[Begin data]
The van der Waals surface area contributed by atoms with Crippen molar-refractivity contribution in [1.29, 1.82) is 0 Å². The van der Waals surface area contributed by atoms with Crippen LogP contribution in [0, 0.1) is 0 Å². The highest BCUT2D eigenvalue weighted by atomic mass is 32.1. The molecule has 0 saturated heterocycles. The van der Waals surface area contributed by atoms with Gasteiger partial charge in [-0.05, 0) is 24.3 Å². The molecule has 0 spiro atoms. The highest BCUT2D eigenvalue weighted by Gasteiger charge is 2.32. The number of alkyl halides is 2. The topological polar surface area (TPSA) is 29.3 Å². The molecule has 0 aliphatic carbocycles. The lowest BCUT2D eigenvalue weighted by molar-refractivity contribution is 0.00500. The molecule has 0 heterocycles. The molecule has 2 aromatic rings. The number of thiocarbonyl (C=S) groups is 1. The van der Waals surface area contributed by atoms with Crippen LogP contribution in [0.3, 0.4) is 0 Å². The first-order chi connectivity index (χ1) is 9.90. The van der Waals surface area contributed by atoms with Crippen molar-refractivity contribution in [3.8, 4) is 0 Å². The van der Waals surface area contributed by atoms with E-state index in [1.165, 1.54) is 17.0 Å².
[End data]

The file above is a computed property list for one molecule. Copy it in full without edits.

The van der Waals surface area contributed by atoms with Crippen molar-refractivity contribution in [1.29, 1.82) is 0 Å². The van der Waals surface area contributed by atoms with Crippen LogP contribution in [0, 0.1) is 0 Å². The highest BCUT2D eigenvalue weighted by atomic mass is 32.1. The molecule has 0 saturated heterocycles. The van der Waals surface area contributed by atoms with Gasteiger partial charge in [-0.05, 0) is 24.3 Å². The molecule has 0 spiro atoms. The highest BCUT2D eigenvalue weighted by Gasteiger charge is 2.32. The number of alkyl halides is 2. The topological polar surface area (TPSA) is 29.3 Å². The molecule has 0 aliphatic carbocycles. The lowest BCUT2D eigenvalue weighted by molar-refractivity contribution is 0.00500. The molecule has 0 heterocycles. The molecule has 2 aromatic rings. The number of thiocarbonyl (C=S) groups is 1. The van der Waals surface area contributed by atoms with Crippen LogP contribution in [0.3, 0.4) is 0 Å². The first-order chi connectivity index (χ1) is 9.90. The van der Waals surface area contributed by atoms with Crippen molar-refractivity contribution in [3.8, 4) is 0 Å². The van der Waals surface area contributed by atoms with E-state index in [1.165, 1.54) is 17.0 Å².